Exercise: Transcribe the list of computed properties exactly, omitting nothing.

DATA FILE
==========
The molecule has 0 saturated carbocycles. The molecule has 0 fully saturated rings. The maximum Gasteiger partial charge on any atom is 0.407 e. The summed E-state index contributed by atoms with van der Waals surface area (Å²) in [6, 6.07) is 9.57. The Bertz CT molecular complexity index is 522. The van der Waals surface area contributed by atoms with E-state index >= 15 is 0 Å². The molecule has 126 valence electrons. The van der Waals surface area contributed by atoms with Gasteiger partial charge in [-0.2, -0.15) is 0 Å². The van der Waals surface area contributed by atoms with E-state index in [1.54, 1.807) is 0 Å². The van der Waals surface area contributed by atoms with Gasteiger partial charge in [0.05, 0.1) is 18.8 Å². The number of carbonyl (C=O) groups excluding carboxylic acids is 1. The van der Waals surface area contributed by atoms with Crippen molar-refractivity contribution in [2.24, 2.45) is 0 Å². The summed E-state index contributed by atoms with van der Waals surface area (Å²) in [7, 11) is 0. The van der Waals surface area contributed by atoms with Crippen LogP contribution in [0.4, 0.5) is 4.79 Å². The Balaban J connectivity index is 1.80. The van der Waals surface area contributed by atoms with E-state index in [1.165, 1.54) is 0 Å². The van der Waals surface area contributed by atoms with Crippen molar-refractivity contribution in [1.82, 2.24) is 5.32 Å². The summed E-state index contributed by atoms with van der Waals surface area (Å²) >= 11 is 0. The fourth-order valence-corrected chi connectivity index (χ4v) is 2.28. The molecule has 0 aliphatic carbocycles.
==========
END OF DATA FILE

The molecule has 0 saturated carbocycles. The molecule has 0 fully saturated rings. The maximum Gasteiger partial charge on any atom is 0.407 e. The summed E-state index contributed by atoms with van der Waals surface area (Å²) in [6, 6.07) is 9.57. The Bertz CT molecular complexity index is 522. The van der Waals surface area contributed by atoms with E-state index >= 15 is 0 Å². The molecule has 126 valence electrons. The van der Waals surface area contributed by atoms with Gasteiger partial charge in [-0.2, -0.15) is 0 Å². The van der Waals surface area contributed by atoms with E-state index in [1.54, 1.807) is 0 Å². The van der Waals surface area contributed by atoms with Gasteiger partial charge in [0.05, 0.1) is 18.8 Å². The number of carbonyl (C=O) groups excluding carboxylic acids is 1. The van der Waals surface area contributed by atoms with Crippen molar-refractivity contribution in [2.24, 2.45) is 0 Å². The summed E-state index contributed by atoms with van der Waals surface area (Å²) in [7, 11) is 0. The van der Waals surface area contributed by atoms with Crippen LogP contribution in [0.4, 0.5) is 4.79 Å². The Balaban J connectivity index is 1.80. The van der Waals surface area contributed by atoms with E-state index in [1.165, 1.54) is 0 Å². The van der Waals surface area contributed by atoms with Crippen molar-refractivity contribution in [1.82, 2.24) is 5.32 Å². The summed E-state index contributed by atoms with van der Waals surface area (Å²) >= 11 is 0. The fourth-order valence-corrected chi connectivity index (χ4v) is 2.28. The molecule has 0 aliphatic carbocycles.